1. The intrinsic or indispensable properties that serve to characterize or identify something.
2. The most important ingredient; the crucial element.
3. The inherent, unchanging nature of a thing or class of things.
4. a. An extract that has the fundamental properties of a substance in concentrated form.

Essential is defined as

1. Constituting or being part of the essence of something; inherent.
2. Basic or indispensable; necessary: essential ingredients.

So to boil it down: Abstracted Essentialism (AE) is the visual vocabulary whereby objects, elements and forms are represented in a manner that allows undefined visual elements to mix with and draw meaning from specific visual elements so as to express the ontological nature of the objects or elements portrayed.

In plainer English: AE is when you mix a minority amount of specificity in form with larger areas of abstraction to communicate the core essence of an object or element in a way that is not utterly realistic or literal but is still easily understood.

Now for a more extreme example, let’s go to another French restaurant…


This is a painting by director Mike Gabriel for his Disney short film Lorenzo. Looking at this image we see that there are all kinds of recognizable restauranty things here, but they are not at all literal representations of the objects. Some shapes are quite specific, like a few of the bottles behind the bar, while a good deal more are nothing more than mere paint strokes with no form. It’s their proximity in space, tone and orientation to the more specific strokes that implies their substance. The limited specificity (almost completely devoid of literalism in any form) combined with the viewer’s understanding of how the world really looks come together to give meaning to the more abstract portions of the painting. Taking this even further, here is a rain slicked Parisian street at night….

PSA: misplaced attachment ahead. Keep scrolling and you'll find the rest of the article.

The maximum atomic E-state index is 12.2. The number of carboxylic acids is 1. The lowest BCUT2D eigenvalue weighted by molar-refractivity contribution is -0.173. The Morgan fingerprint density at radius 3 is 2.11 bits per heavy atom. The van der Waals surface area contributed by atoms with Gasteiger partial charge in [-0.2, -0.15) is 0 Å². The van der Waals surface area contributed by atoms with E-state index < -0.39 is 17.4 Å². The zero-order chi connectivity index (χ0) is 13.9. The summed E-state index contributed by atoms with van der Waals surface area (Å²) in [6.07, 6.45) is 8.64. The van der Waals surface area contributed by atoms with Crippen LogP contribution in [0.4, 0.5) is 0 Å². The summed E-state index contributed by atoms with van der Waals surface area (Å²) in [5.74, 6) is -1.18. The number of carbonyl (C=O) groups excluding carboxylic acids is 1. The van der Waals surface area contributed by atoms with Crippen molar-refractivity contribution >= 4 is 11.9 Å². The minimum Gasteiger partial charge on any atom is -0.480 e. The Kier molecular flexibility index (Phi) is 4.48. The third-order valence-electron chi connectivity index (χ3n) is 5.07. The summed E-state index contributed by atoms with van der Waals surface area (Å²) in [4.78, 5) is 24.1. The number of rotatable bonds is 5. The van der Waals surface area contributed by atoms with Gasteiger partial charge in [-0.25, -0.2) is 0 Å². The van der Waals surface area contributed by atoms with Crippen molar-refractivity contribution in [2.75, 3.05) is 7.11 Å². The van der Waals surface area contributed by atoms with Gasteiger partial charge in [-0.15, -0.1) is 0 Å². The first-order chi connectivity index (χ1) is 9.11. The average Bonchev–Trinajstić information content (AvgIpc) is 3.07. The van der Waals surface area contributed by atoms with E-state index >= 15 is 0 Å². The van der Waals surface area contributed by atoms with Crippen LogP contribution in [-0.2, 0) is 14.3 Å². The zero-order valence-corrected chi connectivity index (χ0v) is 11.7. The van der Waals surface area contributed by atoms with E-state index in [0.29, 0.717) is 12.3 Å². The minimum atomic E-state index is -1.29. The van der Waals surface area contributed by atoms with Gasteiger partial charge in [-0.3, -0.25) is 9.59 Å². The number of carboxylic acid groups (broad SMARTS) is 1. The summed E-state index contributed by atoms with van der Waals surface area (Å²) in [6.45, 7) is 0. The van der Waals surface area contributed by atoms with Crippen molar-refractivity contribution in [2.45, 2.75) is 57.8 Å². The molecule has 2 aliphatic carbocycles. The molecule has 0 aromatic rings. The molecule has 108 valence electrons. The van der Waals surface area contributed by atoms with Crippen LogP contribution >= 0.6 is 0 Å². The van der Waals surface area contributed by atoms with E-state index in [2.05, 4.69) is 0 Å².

This is the height of inference, yet it completely works. All non-essential visual aspects of the world have been stripped away, leaving only the barest of specific hints combined with very abstract elements. Despite this image having no more than a few dozen brush strokes we immediately understand what it is. We don’t need the image to pedantically tell us everything about itself. We can bring our own meaning to it and immediately grasp what it means. Aw, what the heck, here’s another one. They’re too pretty not to look at….


To me the real power in abstracted essentialism is in its invitational manner. The viewer is invited to project their own understanding into the voids within the imagery. With the highly specified literal forms of CG no such invitation is offered. Rather the imagery explicitly states its every meaning to the viewer. The viewer is asked to appreciate the visual, but not participate in it.
Hopefully this helps explain my thinking about these contrasting methods for visually expressing specific objects or elements. As for what this means practically, I’ll expand my thoughts more in the next post or two.

Wednesday, August 15, 2007

The CG “Look”

As I’ve noted before I am enjoying my own little spelunking exercise with my Cg animation and art. It occurred to me that it might be beneficial to take some time to define what it is that I want to avoid. The tools, techniques, de-facto forms and visual styles of CG are so deeply ingrained into the mindset of most CG artists that I think it’s important to define them so as to more easily spot when they are creeping into my work. Plus I figure if I’m not quite sure where I want to end up on this little adventure at the very least it’d be good to know where I don’t want to go. And to be sure - while it is a big money maker and highly popular- the normal “CG look” is not a look that I’m interested in pursuing for the umpteenthousandth time in my career. Now before you get all up in arms I’m not saying the usual “CG Look” is bad or lacking artistry or has no value. It’s fine for those that wish to pursue that. I’m just on a different path, that’s all. You’re free to take your own path with blessing.
OK, caveats aside, just how do I define the “CG look” that I wish to avoid along this different path? It’s too simple to label it realism and it’s not expansive enough to say that the CG look is overly detail dense (both mistakes I’ve made before). A more subtle and sophisticated definition is needed. Perhaps this one will suffice…